Paperback, 555 pages
Published February 1st 2011 by Corgi Books
Sweet, bookish Neve Slater always plays by the rules. And the number one rule is that good-natured fat girls like her don’t get guys like gorgeous, handsome William, heir to Neve’s heart since university. But William’s been in LA for three years, and Neve’s been slimming down and re-inventing herself so that when he returns, he’ll fall head over heels in love with the new, improved her.
So she’s not that interested in other men. Until her sister Celia points out that if Neve wants William to think she’s an experienced love-goddess and not the fumbling, awkward girl he left behind, then she’d better get some, well, experience.
What Neve needs is someone to show her the ropes, someone like Celia’s colleague Max. Wicked, shallow, sexy Max. And since he’s such a man-slut, and so not Neve’s type, she certainly won’t fall for him. Because William is the man for her… right?
Somewhere between losing weight and losing her inhibitions, Neve’s lost her heart – but to who?
I keep saying that I don’t read chicklit and I don’t but when it comes to Manning, somehow I do. It’s just that her writing style is so engaging. I may have said this before, I probably have in another review of her book and if I have, forgive me, but her writing style is akin to sitting down with a bunch of girlfriends and exchanging the most delicious gossip. There’s something natural, something charming about the tone in which the story is narrated that even the most fantastic circumstances become believable.
You Don’t Have to Say You Love Me is about pancake relationships. A pancake relationship, according to Neve Slater is a practice relationship for the real one. Okay, Neve? Girl has many issues, the least of them being her weight. She has worked hard to lose all her weight but it isn’t enough, it won’t be enough until she reaches the magical size ten that will somehow transform her into the goddess that her love in America will see and fall for her. What distinguishes this from the usual fat-girl-slim novel is how realistically Manning narrates this. This is no Cinderella story, guys. Usually, in books that deal with these themes, the author glosses over the process of beautification, she doesn’t discuss what it means to be fat, what it means to be on a diet, the hunger pangs, the very real esteem issues, none of that is considered. In You Don’t Have to Say You Love Me these things are portrayed. The extreme diet, the exercise, the sacrifices, everything is told in a matter of fact tone. And I liked that. I could relate to that! I winced, I cringed, I laughed and I nodded my head.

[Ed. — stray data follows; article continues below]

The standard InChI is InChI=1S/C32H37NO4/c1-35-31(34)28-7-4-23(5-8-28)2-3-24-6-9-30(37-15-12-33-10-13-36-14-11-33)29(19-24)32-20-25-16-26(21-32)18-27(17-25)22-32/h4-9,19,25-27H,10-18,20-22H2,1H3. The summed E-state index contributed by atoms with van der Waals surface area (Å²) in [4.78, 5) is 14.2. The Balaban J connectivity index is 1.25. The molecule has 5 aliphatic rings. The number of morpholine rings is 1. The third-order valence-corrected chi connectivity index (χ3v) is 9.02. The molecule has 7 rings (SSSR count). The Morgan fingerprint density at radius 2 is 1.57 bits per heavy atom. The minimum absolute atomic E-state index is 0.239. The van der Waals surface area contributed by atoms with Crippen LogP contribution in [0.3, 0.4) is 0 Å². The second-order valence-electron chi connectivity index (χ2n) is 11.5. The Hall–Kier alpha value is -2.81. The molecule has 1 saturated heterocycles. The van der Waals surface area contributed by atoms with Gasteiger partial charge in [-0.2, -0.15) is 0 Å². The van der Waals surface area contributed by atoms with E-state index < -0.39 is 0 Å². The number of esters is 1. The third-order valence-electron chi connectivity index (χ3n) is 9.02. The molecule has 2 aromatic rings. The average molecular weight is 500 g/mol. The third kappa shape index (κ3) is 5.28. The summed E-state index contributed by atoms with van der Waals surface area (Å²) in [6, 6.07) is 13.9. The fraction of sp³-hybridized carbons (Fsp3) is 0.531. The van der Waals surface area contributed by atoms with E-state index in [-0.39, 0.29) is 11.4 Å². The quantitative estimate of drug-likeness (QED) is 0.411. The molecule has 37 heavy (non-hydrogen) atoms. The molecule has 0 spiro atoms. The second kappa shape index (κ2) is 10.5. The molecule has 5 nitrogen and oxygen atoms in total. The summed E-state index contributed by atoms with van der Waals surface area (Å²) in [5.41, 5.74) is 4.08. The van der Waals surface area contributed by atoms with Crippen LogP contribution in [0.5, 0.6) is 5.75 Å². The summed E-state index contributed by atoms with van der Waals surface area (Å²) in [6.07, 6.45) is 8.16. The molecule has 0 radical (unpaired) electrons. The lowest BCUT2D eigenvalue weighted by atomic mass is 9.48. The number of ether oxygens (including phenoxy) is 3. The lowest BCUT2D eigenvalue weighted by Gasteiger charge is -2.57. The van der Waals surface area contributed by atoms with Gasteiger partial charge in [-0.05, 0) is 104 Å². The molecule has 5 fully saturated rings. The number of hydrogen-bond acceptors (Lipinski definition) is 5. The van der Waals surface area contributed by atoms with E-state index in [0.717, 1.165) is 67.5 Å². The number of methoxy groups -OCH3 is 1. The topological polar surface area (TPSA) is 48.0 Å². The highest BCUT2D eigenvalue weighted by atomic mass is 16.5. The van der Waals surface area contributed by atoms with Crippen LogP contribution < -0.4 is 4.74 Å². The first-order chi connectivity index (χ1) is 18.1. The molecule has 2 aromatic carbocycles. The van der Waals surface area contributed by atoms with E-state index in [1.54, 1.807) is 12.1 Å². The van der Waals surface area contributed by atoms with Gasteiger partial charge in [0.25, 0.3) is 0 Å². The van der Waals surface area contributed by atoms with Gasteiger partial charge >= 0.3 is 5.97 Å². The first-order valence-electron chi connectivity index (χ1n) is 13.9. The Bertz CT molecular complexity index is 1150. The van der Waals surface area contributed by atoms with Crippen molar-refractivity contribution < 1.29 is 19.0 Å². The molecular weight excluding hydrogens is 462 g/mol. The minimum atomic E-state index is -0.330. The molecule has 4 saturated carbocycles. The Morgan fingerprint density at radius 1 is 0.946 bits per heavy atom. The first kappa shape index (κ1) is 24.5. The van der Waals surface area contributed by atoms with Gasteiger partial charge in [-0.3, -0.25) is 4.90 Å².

And then there’s the romance. Manning is genius at creating these very swoonworthy love interests who are just so damned flawed but manage to be awesome anyway. There was that older guy in UnSticky and Christopher in Adorkable. Max is no exception. I love that he is fleshed out as a character and that his exchanged and conversations with Neve are less stilted dialogue and more an accurate reflection of what reality could possibly be. Their relationship is full of holes but they fit together. Even when they can’t see it, they do.
The ending also convinced me that this book deserves it’s five stars. Neve learns her lessons, about her weight, her worth and about illusion and reality. She learns to love not just herself but the man she didn’t expect to. Do I recommend this? You know, I do. I think this is one hell of a ride and who doesn’t like gossiping with their girlfriends?